Now, I understand that people can sincerely read verses 26-27 and misinterpret them. They can even read the greater context and miss the links Paul made and the reason he made those links simply because they’re reading into the text what they’ve been taught down through the years. Still, in the here and now, we have to make a decision. Either we’ll let the text speak to us afresh, or we’ll cling to that old rugged doctrine. Either we’ll accept the fact that Paul clearly condemned this sexual activity within the context of idolatry, or we’ll continue to consider these passages an everlasting condemnation of homosexuality in general, directly contradicting the inspired language of the text itself, as well as an objective consideration of the culture that prompted the language.

Taking into account all that we have considered, it would be wholly inappropriate to hold modern people to Paul’s ancient worldview. While he rightly condemned the activity he witnessed within the idolatrous Greco-Roman culture—much like I, as a pastor, might condemn the inverted pentagram, swastika, and other images or acts associated with evil things within our society—that condemnation is now wholly obsolete because the sexual activity is no longer culturally intertwined with and representative of idolatry, and it most certainly is not being engaged in by people as an extension of idolatrous beliefs or practices. Applying it to 21st century humanity is as ridiculous as condemning a modern woman for wanting to wear her hair short (1Co. 11:15), which, regretably, a few fringe churches still do—God help us!

Leviticus seh two man mussen wrap-up inna bed!

If man and man lie down inna bed them must dead! I’m sure you’ve heard that before, from all different types persons. So what exactly does the Bible say about ‘two man wrap up inna bed’? Let’s study Leviticus 18 and 20 and see what the Bible says, not man but God.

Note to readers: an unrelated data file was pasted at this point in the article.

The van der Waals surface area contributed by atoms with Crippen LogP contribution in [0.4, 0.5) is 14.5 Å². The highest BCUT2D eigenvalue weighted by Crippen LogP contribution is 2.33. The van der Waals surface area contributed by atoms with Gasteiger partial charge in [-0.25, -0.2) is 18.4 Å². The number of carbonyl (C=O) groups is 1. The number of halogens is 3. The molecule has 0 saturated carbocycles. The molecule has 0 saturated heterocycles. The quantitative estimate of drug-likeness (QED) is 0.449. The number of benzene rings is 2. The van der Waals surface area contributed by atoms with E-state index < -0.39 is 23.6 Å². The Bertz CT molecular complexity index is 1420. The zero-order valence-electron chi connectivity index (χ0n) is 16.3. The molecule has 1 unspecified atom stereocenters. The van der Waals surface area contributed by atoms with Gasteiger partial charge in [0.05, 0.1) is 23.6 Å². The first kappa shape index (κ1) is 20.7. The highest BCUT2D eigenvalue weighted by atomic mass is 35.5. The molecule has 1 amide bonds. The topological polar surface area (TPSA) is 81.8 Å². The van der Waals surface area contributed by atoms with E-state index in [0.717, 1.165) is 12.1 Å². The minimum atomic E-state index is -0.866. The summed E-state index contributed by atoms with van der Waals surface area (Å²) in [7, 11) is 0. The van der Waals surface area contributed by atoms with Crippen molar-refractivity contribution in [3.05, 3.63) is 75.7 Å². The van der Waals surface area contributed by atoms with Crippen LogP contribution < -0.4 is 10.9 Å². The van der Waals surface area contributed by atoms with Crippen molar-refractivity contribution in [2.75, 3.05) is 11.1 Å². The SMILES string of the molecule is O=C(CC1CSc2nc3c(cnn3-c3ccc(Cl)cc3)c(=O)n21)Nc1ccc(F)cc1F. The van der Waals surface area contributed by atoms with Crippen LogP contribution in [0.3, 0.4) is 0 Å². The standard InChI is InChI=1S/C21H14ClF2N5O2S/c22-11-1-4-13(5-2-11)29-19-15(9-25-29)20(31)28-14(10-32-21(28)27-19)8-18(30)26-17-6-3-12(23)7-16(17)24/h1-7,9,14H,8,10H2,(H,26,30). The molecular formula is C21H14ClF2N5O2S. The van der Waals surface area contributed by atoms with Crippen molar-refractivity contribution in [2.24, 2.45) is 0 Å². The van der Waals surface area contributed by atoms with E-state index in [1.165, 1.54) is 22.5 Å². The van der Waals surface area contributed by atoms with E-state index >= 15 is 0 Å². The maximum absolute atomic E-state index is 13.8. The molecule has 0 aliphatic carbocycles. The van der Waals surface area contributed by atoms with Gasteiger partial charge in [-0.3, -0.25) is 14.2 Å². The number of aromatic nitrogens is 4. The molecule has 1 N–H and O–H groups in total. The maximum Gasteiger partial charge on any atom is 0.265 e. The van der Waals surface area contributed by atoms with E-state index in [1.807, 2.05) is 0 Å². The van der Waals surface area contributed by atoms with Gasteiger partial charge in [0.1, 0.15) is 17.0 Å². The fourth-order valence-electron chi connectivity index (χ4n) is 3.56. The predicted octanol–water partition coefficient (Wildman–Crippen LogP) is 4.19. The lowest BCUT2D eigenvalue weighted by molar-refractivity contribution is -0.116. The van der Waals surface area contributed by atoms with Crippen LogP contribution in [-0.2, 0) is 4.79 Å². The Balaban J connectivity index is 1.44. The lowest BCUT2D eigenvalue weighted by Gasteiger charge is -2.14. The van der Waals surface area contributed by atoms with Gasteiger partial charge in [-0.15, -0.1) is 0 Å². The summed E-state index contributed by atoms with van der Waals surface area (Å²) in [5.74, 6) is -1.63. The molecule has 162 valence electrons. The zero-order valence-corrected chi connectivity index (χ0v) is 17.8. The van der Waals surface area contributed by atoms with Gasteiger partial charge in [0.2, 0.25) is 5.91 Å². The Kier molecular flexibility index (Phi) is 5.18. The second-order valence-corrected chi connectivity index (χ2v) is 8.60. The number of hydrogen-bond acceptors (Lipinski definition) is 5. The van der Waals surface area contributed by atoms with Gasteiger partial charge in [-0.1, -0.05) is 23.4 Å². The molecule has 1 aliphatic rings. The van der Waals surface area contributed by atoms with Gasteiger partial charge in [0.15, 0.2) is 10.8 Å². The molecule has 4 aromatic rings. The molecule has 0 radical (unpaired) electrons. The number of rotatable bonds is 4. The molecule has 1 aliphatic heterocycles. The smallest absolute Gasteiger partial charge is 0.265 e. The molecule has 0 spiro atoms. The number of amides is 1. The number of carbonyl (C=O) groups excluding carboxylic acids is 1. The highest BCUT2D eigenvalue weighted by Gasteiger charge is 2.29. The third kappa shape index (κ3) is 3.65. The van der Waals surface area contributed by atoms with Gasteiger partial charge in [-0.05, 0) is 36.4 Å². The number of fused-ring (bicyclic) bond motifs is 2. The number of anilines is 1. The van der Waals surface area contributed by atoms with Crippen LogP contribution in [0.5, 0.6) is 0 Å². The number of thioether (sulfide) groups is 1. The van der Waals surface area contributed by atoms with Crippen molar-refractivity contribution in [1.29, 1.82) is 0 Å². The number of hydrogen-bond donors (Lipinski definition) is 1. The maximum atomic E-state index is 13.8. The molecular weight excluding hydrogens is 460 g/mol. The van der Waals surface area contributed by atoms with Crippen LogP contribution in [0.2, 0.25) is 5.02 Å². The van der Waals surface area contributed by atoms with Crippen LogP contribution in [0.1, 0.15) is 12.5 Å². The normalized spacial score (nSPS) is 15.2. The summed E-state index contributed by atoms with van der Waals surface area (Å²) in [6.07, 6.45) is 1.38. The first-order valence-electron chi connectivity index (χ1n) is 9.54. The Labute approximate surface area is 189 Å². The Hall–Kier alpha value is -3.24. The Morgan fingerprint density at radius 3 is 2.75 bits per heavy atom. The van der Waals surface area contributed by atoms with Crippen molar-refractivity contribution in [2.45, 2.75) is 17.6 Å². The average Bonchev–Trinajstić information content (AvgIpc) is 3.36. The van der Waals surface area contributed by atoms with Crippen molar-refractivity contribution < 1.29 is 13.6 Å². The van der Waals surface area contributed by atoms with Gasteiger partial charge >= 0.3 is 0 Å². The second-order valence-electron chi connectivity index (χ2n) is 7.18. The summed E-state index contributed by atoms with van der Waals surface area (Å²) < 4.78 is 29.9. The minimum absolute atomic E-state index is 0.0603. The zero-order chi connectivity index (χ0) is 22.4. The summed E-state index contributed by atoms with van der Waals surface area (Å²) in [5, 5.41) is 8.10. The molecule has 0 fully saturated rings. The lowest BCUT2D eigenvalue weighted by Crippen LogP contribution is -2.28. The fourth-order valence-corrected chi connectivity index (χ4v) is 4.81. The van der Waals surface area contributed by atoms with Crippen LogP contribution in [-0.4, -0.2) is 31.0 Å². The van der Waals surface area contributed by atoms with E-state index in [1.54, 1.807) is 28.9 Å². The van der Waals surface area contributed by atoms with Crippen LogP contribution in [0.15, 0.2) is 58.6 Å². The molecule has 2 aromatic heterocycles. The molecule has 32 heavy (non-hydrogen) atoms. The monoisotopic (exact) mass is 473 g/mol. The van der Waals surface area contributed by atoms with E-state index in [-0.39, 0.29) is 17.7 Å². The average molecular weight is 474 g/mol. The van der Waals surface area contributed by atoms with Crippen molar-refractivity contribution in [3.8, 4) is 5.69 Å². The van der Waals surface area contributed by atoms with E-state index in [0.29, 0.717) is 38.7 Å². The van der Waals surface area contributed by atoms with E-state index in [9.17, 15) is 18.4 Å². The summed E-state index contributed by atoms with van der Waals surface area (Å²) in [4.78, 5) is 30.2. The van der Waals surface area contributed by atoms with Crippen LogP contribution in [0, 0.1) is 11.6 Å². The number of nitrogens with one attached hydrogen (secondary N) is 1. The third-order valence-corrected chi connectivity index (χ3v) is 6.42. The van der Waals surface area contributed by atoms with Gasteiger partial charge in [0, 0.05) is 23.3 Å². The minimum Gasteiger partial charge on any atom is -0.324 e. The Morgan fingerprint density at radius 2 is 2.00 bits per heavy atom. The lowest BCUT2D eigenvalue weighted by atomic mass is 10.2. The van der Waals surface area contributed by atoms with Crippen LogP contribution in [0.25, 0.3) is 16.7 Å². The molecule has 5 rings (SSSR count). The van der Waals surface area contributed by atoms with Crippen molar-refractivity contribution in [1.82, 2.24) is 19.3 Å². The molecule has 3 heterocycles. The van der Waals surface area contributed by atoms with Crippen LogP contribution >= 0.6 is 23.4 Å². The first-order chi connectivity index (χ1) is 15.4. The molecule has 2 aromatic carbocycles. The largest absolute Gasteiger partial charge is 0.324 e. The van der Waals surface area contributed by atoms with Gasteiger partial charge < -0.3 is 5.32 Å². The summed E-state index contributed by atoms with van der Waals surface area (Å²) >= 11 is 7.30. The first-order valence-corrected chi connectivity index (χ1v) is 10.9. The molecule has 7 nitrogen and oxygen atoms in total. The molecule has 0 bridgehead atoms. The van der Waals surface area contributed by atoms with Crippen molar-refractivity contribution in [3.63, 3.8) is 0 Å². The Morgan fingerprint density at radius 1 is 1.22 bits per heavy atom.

The following was written by Pastor Romell Weekly and can be read at its original location here: http://gaychristianfellowship.com/articles.php?aid=1014&cid=6

**********************************************************************************************************************

Leviticus contains two of the most oft-quoted passages dealing with homosexuality. Their language is clear, their prescribed penalty severe, making them the perfect weapon to use in establishing homosexuality as one of, if not the most horrible sin one can commit against God.

In this first installment in our Clobber Passages series—so called because homosexuals are often metaphorically beaten over the head with these passages—we’ll determine the proper interpretation and application of these two well-known verses. We’re examining them together in one study because they are so similar in content, as well as context. Indeed, they’re practically a repetitive emphasis of the self-same command.

“Thou shalt not lie with mankind, as with womankind: it is abomination.”

Leviticus 18:22

“If a man also lie with mankind, as he lieth with a woman, both of them have committed an abomination: they shall surely be put to death; their blood shall be upon them.”

Leviticus 20:13

In relatively recent years, the common interpretation of these two passages has been brought into question. The Hebrew word-arrangement in the verses is quite weird (for lack of a better term), leading to multiple alternative translations.

Hebrew Transliteration of 18:22: Ve’et zachar lo tishkav mishkevey ishah to’evah hi.

Literal Translation: And with a male you shall not lay lyings of a woman. It is an abomination (detestable).

As this literal translation demonstrates, the language of the text is anything but absolutely clear. While it may seem obvious to some on the surface, it can be interpreted in a few substantially different ways. For example:

Possible Interpretation #1: And with a male you shall not lay as the lyings of a woman,which can indicate that what’s being condemned is male-male penetrative sex (a male having sex with another man as he would with a woman).

Possible Interpretation #2: And with a male you shall not lay as the lyings of a woman, which can also indicate that what’s being condemned is heterosexual males engaging in male-male penetrative sex (a male having sex with another man as he would normally have sex with a woman).

Possible Interpretation #3: And with a male you shall not lay in the lyings of a woman, indicating that what’s being condemned is male-male sex within a woman’s bed.

What is obvious is that these two passages are condemning male-male sexual intercourse in some way. What is not so obvious is whether all male-male sexual intercouse is being condemned, or simply that which is committed in a certain way (e.g. by a heterosexual male, or in a woman’s bed).